The Wedding 04.03.17It seems we timed our stay at Everest perfectly as the wedding fell the day after our last lesson, talk about leaving on a high note! Having spent the night in Hanoi we met the gang back at the centre before being bundled into taxis in groups of four. Dod went ahead of me to get kitted out in his groovy groomsman gear...
"A taxi dropped us at what we assumed was the Bride's family home and one by one we were whisked into a tiny room to change (squeeze) into our traditional outfits for the day. As we were trying to figure out how to make the headpiece stay in place we were again put into a taxi, no idea of our destination. Turns out this was to be our first meeting with the Groom! We were all individually introduced to him, live on video, after being given a minute or so to prepare a wedding message for said video. He also gave us small red envelopes containing 'lucky money' which we were instructed to trade with the bridesmaids. Many photos and videos later we were taken back to join the party, much to the interest and humour of the local village community!"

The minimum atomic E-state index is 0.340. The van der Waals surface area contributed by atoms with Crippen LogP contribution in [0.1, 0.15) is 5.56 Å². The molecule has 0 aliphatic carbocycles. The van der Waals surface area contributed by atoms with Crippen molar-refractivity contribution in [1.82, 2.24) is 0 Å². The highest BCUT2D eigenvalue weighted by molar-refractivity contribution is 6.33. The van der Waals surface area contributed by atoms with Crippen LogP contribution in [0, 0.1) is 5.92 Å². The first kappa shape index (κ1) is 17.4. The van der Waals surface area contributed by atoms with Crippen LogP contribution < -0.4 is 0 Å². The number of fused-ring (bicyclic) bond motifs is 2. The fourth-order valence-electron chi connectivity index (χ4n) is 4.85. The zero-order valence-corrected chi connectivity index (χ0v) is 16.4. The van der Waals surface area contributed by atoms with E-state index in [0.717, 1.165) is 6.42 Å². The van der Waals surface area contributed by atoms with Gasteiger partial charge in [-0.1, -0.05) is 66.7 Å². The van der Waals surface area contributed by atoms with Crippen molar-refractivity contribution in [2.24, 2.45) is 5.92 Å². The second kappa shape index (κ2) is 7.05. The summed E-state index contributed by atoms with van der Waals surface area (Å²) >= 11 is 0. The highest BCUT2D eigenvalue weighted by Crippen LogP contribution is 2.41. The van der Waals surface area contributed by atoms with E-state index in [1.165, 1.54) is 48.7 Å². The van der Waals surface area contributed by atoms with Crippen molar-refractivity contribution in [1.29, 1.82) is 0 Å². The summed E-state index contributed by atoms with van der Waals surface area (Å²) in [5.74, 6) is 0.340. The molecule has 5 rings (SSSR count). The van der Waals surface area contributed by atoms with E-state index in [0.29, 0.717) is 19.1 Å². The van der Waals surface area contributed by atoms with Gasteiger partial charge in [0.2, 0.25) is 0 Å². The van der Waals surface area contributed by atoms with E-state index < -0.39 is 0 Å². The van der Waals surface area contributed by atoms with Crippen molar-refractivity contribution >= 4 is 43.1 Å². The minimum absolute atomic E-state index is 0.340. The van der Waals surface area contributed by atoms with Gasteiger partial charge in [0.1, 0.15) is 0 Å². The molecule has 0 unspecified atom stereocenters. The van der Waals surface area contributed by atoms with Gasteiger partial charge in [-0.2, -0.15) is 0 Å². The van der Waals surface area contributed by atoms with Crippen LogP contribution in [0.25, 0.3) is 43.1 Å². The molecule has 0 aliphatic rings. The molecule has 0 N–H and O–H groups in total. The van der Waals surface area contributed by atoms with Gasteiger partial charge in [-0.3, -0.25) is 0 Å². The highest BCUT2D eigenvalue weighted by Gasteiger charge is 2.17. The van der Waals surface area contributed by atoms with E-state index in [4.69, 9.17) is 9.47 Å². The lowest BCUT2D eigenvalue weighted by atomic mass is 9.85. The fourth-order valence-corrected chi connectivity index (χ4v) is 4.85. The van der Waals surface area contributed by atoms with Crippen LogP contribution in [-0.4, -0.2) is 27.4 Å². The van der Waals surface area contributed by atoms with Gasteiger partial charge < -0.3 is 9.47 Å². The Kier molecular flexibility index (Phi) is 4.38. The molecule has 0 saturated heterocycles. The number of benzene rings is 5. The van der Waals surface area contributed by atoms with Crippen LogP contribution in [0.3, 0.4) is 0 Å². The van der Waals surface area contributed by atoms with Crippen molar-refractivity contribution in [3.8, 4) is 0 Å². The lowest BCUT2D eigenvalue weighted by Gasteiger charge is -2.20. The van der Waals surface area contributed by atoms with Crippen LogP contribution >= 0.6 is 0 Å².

The rest of us were awaiting the Groom's party arrival with the Bride and her family back at their home, which was also a wedding attire hire shop - convenient! The bride was dressed in white silk trousers and a gorgeous deep red velvet tunic that slit at the waist and ran down to the floor. We were snacking on sunflower seeds and jelly sweets when I looked out through the purple and white draping to see Dod carrying a giant hamper full of fags and alcohol! Each one of the five boys from Everest was carrying one of these hampers full of various sweet treats, exotic fruits and Vietnam's favourite, fags and booze. Immediately we ran outside to photograph the parade. After this, the Bride, Groom and close family went inside the house for what I'm assuming was some kind of ceremony. From what I can gather Vietnamese weddings differ in that the 'engagement ceremony' is as important as the actual wedding but happens on a different day. The reception is what we were attending and so the ceremony was only a minor part of the day. Meanwhile we snacked on more sunflower seeds, jelly sweets and green tea just outside the house. Ceremony over and a few more photographs and sunflower seeds later we were ushered up the street to the main event where 200 guests would be dining, drinking and of course belting out bad love ballads on the karaoke stage. On the way in we were stopped for photographs with various wedding party members in front of a backdrop featuring a giant heart made out of tissue paper roses, I then felt a bit like a celebrity as we proceeded down the red carpet. Next was food. We were seated on one of the many tables laden with cling film covered cold meats, fish, rice and soup and told to start feasting at our leisure. It was probably about 3 minutes before we were coaxed into our first shot of rice wine, and from there on out it was a hazy blur. All days groups of guests from all around the room were paying a visit to our table armed with rice wine and shot glasses; they certainly don't take no for an answer when it comes to wine! When the time was right (when the rice wine took over) we took to the stage and pretty much took ownership of the karaoke mics for the night. A day full to the brim with laughter and smiles, how lucky we are to have had this truly mad, traditional Vietnamese experience.